Risk & Reward: Singles versus Accumulators
The simplest of all bets, whether it’s fixed odds, money line or handicap, is the single. With a single bet on a sports event, only one outcome is backed, and the bet can generally either win or lose, although as we saw in the last lesson other possibilities exists, particularly for Asian handicaps. With a simple win/lose single, a selection must be successful to achieve a return. And unless the odds for that selection are very long, the payoff for a win is sometimes not enough to attract many punters. Let’s look at how a punter can increase the size of his potential profit, and the consequence this has on the level of risk that he’s exposed to, by betting accumulators.
Suppose Liverpool to beat Manchester United, and Arsenal to beat Tottenham, are both fairly priced at 2.50. We could place two single £1 bets on each. If both lose we lose £2, if just one wins we make a profit of £0.50. If both win we make a profit of £3.00. But what if we place one bet that required both teams to win? This time, if either team fails win our bet is lost. If both teams win, however, our profit will be £5.25 from a £1 stake (or an overall return of £6.25). How is this possible? Such a bet is called a double. The odds of this double are essentially calculated by multiplying the odds for the individual singles (in this example 2.5 x 2.5 = 6.25). Since the estimated probability of Liverpool winning is 40% and the estimated probability of Tottenham winning is also 40%, this means that the chance of both winning is 40% x 40% (or 0.4 x 0.4) which equals 16% (or 0.16). Calculating the inverse of 0.16 give us 6.25, the odds for this double.
Initially it might seem that the double represents a much better deal than placing the two singles separately. The profit over turnover for the winning double is 525% (£5.25 profit divided by £1 staked) whilst that for the two winning singles is just 150% (£3 profit divided by £2 staked). However, for the double there is only one way to make a profit – both selected teams must win – and the chance of that happening is only 16%. For the singles we still see a profit if only one teams wins, and the chance of that happening is much greater at 48%. [This is calculated by multiplying the probability of Liverpool winning, 0.4, by the probability of Arsenal not winning, 0.6 (=0.24 or 24%) and then doubling it, since there is also the option of Liverpool not winning and Arsenal winning, again 24%.] In fact if we also then add the probability of both teams winning, we find there is a 64% chance that we’ll see some sort of profit. Admittedly it won’t be as big as for the straight double, but it’s much more likely (in fact 4 times more likely) to happen. Essentially, what we are doing with the double is taking on more risk to gain a bigger reward compared to the singles. Risk and reward is a double-edged sword. You can’t have one without the other. As one increases so will the other. There is simply no such thing as a free lunch in gambling.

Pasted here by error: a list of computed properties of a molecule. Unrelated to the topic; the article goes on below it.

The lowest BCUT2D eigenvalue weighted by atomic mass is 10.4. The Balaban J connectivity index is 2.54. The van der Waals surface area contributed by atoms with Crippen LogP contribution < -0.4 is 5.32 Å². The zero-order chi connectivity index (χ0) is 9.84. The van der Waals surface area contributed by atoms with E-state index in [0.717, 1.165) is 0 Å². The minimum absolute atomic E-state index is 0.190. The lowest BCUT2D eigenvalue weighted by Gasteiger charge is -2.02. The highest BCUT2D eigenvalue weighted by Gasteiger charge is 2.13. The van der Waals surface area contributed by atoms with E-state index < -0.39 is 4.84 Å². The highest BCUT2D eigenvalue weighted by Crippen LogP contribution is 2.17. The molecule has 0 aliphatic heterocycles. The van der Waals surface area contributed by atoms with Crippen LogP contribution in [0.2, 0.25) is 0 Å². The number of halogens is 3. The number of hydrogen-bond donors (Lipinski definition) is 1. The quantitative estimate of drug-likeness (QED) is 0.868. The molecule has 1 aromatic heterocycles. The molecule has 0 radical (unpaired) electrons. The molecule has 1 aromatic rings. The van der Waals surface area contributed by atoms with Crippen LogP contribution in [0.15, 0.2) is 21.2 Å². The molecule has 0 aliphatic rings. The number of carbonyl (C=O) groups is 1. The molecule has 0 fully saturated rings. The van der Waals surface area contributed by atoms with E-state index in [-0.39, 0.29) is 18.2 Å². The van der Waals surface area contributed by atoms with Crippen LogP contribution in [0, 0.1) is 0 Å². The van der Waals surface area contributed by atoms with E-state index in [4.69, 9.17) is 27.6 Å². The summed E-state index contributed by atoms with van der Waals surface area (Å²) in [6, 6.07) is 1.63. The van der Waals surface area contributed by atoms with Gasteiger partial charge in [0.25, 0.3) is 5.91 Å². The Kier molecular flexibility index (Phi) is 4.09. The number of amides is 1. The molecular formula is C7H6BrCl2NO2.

Assuming that the odds for Liverpool and Arsenal winning are fair we would naturally expect that over the long term, if we could bet these matches many hundreds or thousands of time, betting at such prices would neither make us a profit not lose us money. To help us understand why, we must introduce the idea of profit expectancy. Profit expectancy is merely a mathematical expression to specify what money we would expect to make, on average, from a particular betting outcome, and is simply the probability of the outcome multiplied by the profit for that outcome. The Liverpool/Arsenal double, for example, has a potential profit of £5.25 for a £1 stake. If we can expect to win that bet 16% of the time, the profit expectancy is £0.84. That is to say that on average we can expect to make a £0.84 profit from this winning double. However, we can also expect to lose our £1 stake 84% of the time, so our profit expectancy for this particular outcome is -£0.84. Combining both possible profit expectancies give an overall figure of £0.00, which is exactly what we would expect for fair odds. We can calculate profit expectancies for any bet and any possible outcome, which is what we have done below to compare the performance of the singles versus the doubles where the odds for both a Liverpool and Arsenal win are 2.50. To ensure we are comparing like with like, we must standardise the total turnover, in other words the total amount staked. If our double involves a £1 stake, the total staked on the singles must also be £1, or £0.50 on each.